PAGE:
John W. Wilson

John Waterloo Wilson (May 16, 1815 – August 12, 1883) was a Belgian art collector who lived many years in Haarlem.

John Waterloo Wilson
Willem Tinker - Portrait of John Waterloo Wilson.jpg
BornMay 16, 1815[1]
DiedAugust 12, 1883 (1883-08-13) (aged 68)
NationalityNetherlands

Wilson was born in Brussels as the son of the British industrialist Thomas Wilson, whose factory in Ukkel-Stalle had been damaged in 1830 by workers on strike. As a friend of Willem I of the Netherlands Thomas won a contract for a new cotton factory in Haarlem and the young John relocated there with his family in 1833. He studied chemistry in Manchester, England, presumably to learn more about the cotton-dyeing process that Haarlem was famous for at the time. In 1839 he married the daughter of the Haarlem mayor Wilhelmina Christina van Valkenburg, who died young in 1844 and left him with three young children.[2] He travelled in Turkey and Egypt but his health prevented him from travel in 1872 when he started to concentrate on art collecting.[3] He followed in his father's footsteps as director of the firm and also as art collector, but returned to Brussels in 1873 where he showed his art collection and published a catalogue.[4] His collector's mark is known as Lugt number 2581.[5]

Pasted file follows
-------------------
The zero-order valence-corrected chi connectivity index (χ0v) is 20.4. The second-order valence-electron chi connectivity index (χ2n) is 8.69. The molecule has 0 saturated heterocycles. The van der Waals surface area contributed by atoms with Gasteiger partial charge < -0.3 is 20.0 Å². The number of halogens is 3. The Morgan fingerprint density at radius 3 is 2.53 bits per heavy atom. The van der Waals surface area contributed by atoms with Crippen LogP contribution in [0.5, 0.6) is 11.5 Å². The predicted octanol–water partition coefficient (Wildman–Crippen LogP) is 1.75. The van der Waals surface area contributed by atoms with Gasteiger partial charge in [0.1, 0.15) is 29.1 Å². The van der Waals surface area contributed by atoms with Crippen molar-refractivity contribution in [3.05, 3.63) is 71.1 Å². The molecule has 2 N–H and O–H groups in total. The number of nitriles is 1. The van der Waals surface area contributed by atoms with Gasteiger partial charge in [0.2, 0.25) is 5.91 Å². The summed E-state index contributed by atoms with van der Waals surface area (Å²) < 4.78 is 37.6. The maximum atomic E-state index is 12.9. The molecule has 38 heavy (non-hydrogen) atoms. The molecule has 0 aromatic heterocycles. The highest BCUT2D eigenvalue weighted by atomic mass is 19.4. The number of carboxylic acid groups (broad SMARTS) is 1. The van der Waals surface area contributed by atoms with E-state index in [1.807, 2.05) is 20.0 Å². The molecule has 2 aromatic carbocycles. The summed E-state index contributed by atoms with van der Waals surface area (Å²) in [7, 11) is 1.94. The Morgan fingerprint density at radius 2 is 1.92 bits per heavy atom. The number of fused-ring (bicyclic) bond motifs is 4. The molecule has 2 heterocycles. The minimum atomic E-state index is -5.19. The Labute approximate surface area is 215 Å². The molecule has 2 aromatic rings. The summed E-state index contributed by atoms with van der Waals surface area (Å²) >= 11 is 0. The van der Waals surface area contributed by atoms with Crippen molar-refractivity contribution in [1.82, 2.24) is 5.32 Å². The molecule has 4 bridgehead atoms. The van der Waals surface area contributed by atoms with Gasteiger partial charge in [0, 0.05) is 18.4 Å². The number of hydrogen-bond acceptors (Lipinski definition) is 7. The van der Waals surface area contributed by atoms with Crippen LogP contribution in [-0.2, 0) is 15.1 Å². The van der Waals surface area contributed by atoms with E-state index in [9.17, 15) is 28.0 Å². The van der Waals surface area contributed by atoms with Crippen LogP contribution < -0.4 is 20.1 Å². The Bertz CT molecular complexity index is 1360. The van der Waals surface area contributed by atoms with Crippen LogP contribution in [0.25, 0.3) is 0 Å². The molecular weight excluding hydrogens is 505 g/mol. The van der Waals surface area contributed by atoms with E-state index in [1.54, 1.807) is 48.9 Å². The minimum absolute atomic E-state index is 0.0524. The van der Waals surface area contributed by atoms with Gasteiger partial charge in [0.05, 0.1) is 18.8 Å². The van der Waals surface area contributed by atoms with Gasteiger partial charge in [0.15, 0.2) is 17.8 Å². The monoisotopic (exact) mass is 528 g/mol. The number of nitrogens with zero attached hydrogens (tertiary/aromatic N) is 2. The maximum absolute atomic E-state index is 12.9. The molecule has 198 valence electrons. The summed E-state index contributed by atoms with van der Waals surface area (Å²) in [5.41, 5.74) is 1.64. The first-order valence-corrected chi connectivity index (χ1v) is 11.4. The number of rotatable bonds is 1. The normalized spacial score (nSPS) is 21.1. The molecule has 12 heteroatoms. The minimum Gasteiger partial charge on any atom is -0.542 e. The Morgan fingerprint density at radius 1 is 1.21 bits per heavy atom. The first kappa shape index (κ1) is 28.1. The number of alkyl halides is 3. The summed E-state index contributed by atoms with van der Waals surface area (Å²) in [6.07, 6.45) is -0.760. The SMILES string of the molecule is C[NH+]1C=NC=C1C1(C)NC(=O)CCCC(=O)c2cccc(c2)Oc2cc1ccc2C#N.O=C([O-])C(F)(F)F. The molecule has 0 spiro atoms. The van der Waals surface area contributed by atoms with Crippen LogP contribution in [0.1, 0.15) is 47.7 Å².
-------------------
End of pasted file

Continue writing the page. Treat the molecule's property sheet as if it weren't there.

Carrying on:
Like his father before him, Wilson was also owner of a manor house in Overijssel. He left 27 paintings and a large sum of money to the city of Brussels, which named a street after him in gratitude: Rue John Waterloo Wilson.[6] His gift was instrumental in founding the Museum of the City of Brussels. He and his father's cotton factory is remembered on its former location in Haarlem as the "Wilsonplein", today the location of the city theatre.

Wilson died in Neuilly-sur-Seine. He was the grandfather of the Dutch sport shooter John Wilson.

ReferencesEdit

  • W.T. Kroese, 'Haarlem, textielstad in de 19e eeuw. Enkele nieuwe stukjes ter completering van de legpuzzel ter drie Haarlemse textielfabrieken', Textielhistorische Bijdragen 20 (1979), p. 53-92